Web of C-lief: conjectures vs. model assumptions vs. scientific beliefs

Web of C-lief with the non-contradiction spider

A sketch of the theoretical computer science Web of C-lief weaved by the non-contradiction spider.

In his 1951 paper on the “Two Dogmas of Empiricism”, W.V.O Quine introduced the Web of Belief as a metaphor for his holistic epistemology of scientific knowledge. With this metaphor, Quine aimed to give an alternative to the reductive atomising epistemology of the logical empiricists. For Quine, no “fact” is an island and no experiment can be focused in to resole just one hypothesis. Instead, each of our beliefs forms part of an interconnected web and when a new belief conflicts with an existing one then this is a signal for us to refine some belief. But this signal does not unambiguously single out a specific belief that we should refine. Just a set of beliefs that are incompatible with out new one, or that if refined could bring our belief system back into coherence. We then use alternative mechanisms like simplicity or minimality (or some aesthetic consideration) to choose which belief to update. Usually, we are more willing to give up beliefs that are peripheral to the web — that are connected to or change fewer other beliefs — than the beliefs that are central to our web.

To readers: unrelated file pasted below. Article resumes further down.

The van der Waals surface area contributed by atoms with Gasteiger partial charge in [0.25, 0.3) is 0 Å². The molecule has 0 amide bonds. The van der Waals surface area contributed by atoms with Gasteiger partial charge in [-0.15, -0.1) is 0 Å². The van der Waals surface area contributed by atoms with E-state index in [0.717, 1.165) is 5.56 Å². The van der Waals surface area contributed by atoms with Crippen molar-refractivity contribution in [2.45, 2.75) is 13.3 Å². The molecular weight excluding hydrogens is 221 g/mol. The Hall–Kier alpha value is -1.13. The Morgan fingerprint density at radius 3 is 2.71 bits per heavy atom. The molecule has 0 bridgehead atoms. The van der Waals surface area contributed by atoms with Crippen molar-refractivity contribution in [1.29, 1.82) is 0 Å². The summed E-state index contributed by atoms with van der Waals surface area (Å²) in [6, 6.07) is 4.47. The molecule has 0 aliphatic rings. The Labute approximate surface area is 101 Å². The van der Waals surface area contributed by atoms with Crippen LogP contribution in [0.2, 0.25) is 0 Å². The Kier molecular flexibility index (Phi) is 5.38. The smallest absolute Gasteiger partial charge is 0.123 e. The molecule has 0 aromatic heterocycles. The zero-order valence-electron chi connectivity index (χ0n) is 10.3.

In this post, I want to play with Quine’s web of belief metaphor in the context of science. This will force us to restrict it to specific domains instead of the grand theory that Quine intended. From this, I can then adapt the metaphor from belief in science to c-liefs in mathematics. This will let me discuss how complexity class seperation conjectures are structured in theoretical computer science and why this is fundamentally different from model assumptions in natural science.

So let’s start with a return to the relevant philosophy.

Read more of this post